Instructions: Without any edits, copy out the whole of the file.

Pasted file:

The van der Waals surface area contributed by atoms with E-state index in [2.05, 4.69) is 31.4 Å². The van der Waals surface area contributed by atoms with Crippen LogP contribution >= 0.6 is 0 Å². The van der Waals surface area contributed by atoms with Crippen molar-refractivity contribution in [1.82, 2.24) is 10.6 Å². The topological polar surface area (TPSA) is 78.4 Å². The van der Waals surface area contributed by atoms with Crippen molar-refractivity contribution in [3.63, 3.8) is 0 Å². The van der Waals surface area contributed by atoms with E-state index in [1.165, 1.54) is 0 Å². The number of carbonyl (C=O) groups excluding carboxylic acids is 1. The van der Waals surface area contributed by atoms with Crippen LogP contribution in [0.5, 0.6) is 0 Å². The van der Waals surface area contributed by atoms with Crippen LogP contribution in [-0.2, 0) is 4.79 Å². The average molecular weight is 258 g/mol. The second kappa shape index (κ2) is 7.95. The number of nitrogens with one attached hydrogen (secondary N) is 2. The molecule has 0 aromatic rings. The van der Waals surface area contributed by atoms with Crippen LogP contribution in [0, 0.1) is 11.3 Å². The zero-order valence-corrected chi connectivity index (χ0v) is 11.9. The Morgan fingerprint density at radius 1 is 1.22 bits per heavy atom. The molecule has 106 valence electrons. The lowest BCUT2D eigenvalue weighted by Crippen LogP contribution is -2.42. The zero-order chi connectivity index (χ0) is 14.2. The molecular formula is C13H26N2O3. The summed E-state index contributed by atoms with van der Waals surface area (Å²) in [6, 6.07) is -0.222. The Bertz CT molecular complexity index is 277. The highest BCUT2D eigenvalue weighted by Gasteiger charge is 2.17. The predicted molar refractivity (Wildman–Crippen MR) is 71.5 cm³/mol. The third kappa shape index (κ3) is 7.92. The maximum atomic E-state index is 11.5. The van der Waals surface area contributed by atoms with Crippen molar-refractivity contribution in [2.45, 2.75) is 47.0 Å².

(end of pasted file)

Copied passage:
The van der Waals surface area contributed by atoms with E-state index in [2.05, 4.69) is 31.4 Å². The van der Waals surface area contributed by atoms with Crippen LogP contribution >= 0.6 is 0 Å². The van der Waals surface area contributed by atoms with Crippen molar-refractivity contribution in [1.82, 2.24) is 10.6 Å². The topological polar surface area (TPSA) is 78.4 Å². The van der Waals surface area contributed by atoms with Crippen molar-refractivity contribution in [3.63, 3.8) is 0 Å². The van der Waals surface area contributed by atoms with E-state index in [1.165, 1.54) is 0 Å². The number of carbonyl (C=O) groups excluding carboxylic acids is 1. The van der Waals surface area contributed by atoms with Crippen LogP contribution in [0.5, 0.6) is 0 Å². The van der Waals surface area contributed by atoms with Crippen LogP contribution in [-0.2, 0) is 4.79 Å². The average molecular weight is 258 g/mol. The second kappa shape index (κ2) is 7.95. The number of nitrogens with one attached hydrogen (secondary N) is 2. The molecule has 0 aromatic rings. The van der Waals surface area contributed by atoms with Crippen LogP contribution in [0, 0.1) is 11.3 Å². The zero-order valence-corrected chi connectivity index (χ0v) is 11.9. The Morgan fingerprint density at radius 1 is 1.22 bits per heavy atom. The molecule has 106 valence electrons. The lowest BCUT2D eigenvalue weighted by Crippen LogP contribution is -2.42. The zero-order chi connectivity index (χ0) is 14.2. The molecular formula is C13H26N2O3. The summed E-state index contributed by atoms with van der Waals surface area (Å²) in [6, 6.07) is -0.222. The Bertz CT molecular complexity index is 277. The highest BCUT2D eigenvalue weighted by Gasteiger charge is 2.17. The predicted molar refractivity (Wildman–Crippen MR) is 71.5 cm³/mol. The third kappa shape index (κ3) is 7.92. The maximum atomic E-state index is 11.5. The van der Waals surface area contributed by atoms with Crippen molar-refractivity contribution in [2.45, 2.75) is 47.0 Å².